Fleeting sounds

Remembering Tim Haslett, plus Morton Subotnick comes to town
By SUSANNA BOLLE  |  March 24, 2008

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Morton Subotnick
This week saw the unexpected passing of TIM HASLETT, a key figure in Boston’s underground music scene for many years. Known for the extraordinary breadth and depth of his musical knowledge, Tim hosted a string of radio programs on WZBC beginning with Hard Wired in the early ’90s, a show that turned many listeners (and innumerable future DJs) onto the futuristic sounds of techno from Detroit and beyond. He was also an insightful and eloquent critic who wrote on dance and electronic music for magazines like URB, CMJ, and Rockpool. Over the years, he worked in many of Boston’s finest underground record shops (Boston Beat, Twisted Village, Other Music, and more), but he had none of the cynicism of the stereotypical clerk. His enthusiasm for the music was palpable and infectious. Although he left Boston for graduate school at Michigan State (where he was found dead in his apartment a week ago Friday) more than a year ago, his absence is now more keenly and painfully felt. I’ll talk more about Tim — and scheduled memorial events — in next week’s column.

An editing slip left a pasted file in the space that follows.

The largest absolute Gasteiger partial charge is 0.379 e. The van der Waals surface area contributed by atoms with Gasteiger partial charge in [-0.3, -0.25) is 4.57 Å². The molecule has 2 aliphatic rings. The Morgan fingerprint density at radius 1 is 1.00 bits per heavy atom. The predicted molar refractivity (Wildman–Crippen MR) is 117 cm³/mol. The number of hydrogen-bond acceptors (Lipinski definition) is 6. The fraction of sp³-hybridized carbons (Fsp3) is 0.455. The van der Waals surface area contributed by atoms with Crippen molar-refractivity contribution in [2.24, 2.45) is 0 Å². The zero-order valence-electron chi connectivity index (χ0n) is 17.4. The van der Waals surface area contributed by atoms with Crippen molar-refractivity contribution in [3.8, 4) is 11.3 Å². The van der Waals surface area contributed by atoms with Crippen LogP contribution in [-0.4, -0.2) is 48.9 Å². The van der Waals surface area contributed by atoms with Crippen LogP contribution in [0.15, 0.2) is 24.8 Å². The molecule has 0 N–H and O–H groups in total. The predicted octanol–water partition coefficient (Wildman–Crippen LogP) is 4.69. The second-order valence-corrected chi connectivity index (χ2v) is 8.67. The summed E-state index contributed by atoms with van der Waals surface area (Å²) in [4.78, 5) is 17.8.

On April 3, composer MORTON SUBOTNICK will perform new work at Emmanuel Church in Back Bay. A pioneering figure in American experimental electronic music, Subotnick is best known for Silver Apples of the Moon, an expressive (even groovy) 1967 piece composed for Buchla modular synthesizer. He long ago traded in his bulky Buchla for a more portable laptop, and in addition to composing has developed innovative musical-software programs for children. Subotnick is appearing as part of the Chapter Music series at Emmanuel organized by Andrew Fenlon, who will also perform as one half of the electronic duo Elizabeth Taylor & Richard Burton.

MORTON SUBOTNICK + ELIZABETH TAYLOR & RICHARD BURTON | Emmanuel Church, 15 Newbury St, Boston | April 3 | $15; $12 students | Twisted Village @ 617.354.6898

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